Published in the March/April 2014 issue of REIT magazine.
THE ROLE THAT securitization of subprime residential mortgages played in the Great Financial Crisis has been well documented, but the beneficial role played by another type of real estate securitization – the securitization of commercial real estate equity in the form of stock exchange-listed equity REITs – is just beginning to be broadly understood.
This issue of REIT features an article describing new academic research that explores the positive role REITs exert on the broader commercial real estate marketplace, which has helped mitigate boom and bust cycles over the past 18 years of the Modern REIT Era.
The research, co-authored by Professor Timothy Riddiough of the University of Wisconsin, and Frank Packer and Jimmy Shek of the Bank for International Settlements, is the first of its kind. But their conclusions about the attributes of listed equity REITs that contribute to more resilient real estate markets and a more resilient financial system will be no surprise to members of the REIT industry and its investors and analysts.
REITs contribute to more resilient real estate markets and a more resilient financial system.
The most central of these attributes is transparency. As public companies, stock exchange-listed equity REITs face a high level of scrutiny and are required to provide a level of disclosure that is unparalleled in the commercial property industry. Securities and Exchange Commission filing requirements, stock exchange disclosure requirements, and coverage by securities analysts and financial media enable market observers to see what listed equity REITs own and how their properties are performing. Acquisitionsand development activity also are fully disclosed.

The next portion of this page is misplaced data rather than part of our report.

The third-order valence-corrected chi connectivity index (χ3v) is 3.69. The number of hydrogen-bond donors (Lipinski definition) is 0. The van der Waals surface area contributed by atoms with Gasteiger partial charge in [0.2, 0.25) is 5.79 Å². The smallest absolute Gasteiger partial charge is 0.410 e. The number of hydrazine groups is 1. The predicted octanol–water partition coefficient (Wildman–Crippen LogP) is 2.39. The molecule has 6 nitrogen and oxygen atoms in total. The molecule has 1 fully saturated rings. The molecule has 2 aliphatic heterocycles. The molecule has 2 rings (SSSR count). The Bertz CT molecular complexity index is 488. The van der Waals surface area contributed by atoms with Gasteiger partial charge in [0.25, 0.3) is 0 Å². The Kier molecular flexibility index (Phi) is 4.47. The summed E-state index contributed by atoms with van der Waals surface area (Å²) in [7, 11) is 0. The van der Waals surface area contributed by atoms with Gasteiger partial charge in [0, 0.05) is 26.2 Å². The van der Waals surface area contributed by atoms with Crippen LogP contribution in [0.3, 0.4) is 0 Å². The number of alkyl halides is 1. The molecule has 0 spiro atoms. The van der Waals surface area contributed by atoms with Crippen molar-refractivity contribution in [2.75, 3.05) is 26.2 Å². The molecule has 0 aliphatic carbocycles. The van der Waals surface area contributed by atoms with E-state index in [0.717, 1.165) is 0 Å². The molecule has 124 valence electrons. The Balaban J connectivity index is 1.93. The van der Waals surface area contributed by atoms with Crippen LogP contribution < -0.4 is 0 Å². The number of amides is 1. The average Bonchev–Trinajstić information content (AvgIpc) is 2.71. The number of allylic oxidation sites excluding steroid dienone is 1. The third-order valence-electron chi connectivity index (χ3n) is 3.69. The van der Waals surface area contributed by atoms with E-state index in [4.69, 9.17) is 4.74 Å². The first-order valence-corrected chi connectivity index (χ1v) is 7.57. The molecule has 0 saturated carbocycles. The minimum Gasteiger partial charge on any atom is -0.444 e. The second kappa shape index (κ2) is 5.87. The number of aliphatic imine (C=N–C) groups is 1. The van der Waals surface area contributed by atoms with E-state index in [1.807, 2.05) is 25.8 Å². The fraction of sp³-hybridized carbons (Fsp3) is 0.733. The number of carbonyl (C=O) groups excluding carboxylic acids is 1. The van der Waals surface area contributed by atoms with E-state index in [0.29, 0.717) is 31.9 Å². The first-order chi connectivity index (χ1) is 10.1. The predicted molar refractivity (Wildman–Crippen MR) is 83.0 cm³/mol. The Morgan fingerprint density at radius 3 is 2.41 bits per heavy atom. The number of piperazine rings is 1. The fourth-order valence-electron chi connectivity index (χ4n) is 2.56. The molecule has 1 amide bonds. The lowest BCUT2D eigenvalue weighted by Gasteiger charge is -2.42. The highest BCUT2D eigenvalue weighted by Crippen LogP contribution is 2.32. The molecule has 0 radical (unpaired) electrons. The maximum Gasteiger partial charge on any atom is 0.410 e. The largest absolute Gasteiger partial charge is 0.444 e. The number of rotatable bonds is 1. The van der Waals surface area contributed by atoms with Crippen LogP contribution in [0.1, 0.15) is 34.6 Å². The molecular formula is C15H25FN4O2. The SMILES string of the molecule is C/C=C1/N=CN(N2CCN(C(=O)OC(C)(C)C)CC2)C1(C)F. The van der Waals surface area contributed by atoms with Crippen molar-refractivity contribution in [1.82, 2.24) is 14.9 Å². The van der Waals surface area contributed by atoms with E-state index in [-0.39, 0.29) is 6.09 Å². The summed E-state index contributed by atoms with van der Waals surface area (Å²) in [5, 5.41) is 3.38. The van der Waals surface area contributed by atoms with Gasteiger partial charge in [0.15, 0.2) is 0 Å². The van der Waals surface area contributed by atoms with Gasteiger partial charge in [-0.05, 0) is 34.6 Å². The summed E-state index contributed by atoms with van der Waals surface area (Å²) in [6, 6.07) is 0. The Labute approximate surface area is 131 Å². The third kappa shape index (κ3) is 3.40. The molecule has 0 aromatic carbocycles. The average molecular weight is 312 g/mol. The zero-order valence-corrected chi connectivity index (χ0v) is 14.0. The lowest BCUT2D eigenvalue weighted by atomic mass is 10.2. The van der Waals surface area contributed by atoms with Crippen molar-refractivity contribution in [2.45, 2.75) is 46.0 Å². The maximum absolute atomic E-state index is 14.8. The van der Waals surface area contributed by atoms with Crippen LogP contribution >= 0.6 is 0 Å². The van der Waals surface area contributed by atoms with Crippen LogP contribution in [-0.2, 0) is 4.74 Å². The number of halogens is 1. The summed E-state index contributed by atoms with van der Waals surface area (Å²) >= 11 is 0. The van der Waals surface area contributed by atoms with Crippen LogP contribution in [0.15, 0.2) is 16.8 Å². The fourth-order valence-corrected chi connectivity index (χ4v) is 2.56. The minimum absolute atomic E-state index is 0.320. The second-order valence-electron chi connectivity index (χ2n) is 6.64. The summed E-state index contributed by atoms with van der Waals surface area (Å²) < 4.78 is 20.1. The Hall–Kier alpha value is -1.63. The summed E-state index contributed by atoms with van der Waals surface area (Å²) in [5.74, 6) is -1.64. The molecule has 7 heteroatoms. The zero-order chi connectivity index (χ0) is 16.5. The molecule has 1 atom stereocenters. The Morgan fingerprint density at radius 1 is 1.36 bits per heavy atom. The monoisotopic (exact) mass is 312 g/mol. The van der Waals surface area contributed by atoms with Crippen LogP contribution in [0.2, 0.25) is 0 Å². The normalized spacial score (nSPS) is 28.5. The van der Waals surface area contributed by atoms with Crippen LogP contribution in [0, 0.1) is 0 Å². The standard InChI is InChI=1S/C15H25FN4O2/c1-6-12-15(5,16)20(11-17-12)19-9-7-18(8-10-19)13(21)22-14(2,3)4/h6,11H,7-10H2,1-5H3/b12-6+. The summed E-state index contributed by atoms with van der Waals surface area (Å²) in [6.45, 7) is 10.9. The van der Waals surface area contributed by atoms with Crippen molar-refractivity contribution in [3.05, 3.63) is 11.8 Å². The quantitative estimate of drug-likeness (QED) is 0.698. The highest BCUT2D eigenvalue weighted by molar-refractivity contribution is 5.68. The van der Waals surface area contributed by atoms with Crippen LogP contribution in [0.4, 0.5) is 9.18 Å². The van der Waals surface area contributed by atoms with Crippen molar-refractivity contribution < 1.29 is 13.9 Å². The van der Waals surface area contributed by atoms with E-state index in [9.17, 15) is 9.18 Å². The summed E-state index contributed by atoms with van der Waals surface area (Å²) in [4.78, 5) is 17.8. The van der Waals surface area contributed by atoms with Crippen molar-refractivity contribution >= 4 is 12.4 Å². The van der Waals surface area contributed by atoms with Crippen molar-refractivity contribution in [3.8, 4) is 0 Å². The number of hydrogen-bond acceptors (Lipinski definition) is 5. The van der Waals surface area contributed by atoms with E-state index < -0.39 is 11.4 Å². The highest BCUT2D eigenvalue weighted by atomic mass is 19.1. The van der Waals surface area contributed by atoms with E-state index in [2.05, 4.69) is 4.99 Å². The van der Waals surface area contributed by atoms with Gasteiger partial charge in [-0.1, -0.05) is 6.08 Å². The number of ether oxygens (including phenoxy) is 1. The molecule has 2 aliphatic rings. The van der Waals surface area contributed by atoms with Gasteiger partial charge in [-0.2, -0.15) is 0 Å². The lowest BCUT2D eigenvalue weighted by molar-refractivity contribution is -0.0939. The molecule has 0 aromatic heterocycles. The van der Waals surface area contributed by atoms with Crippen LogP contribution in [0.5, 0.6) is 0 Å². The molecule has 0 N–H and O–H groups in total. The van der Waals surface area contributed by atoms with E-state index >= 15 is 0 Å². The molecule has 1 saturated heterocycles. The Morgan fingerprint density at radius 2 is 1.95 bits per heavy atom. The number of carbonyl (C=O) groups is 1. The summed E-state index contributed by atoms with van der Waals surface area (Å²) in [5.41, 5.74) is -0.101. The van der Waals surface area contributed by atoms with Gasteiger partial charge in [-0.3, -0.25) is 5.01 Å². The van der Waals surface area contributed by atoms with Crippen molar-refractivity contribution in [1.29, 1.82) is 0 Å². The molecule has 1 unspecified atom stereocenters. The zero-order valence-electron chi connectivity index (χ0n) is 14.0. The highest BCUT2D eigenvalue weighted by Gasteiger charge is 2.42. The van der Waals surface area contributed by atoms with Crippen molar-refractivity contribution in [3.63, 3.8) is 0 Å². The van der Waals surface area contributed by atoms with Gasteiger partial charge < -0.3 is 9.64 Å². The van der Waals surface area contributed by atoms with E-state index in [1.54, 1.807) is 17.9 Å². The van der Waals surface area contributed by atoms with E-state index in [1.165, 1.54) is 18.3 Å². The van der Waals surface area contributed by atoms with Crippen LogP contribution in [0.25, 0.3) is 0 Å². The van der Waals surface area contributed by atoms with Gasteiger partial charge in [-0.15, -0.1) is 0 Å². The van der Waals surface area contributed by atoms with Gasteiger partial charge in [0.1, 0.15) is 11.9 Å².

Public market liquidity, bringing with it real-time pricing, lets fans and critics, as well as investors and potential investors, see over various time periods the results of the decisions made by the REIT’s management team. Additionally, the REIT dividend distribution requirement compels REIT managers to regularly return to the capital markets and justify their strategies to access the funds needed to grow their businesses.
The authors make the case that the share prices of stock exchange-listed REITs serve as signals to private landlords and developers, providers of equity and credit, and government regulators. When these other market participants pay attention to these price signals, they tend to evaluate more cautiously their own day-to-day decision making. The result, the authors say, is a moderating effect on the commercial real estate market that helps mitigate excessive development – a factor that was absent in the most recent downturn, which enabled the commercial market to recover far faster than the residential market.
The Riddiough, Packer, Shek study makes it clear that REITs provide real benefits for the broader commercial real estate industry, for investors and for our nation’s economy.
RONALD L. HAVNER, JR.
Chairman, President & CEO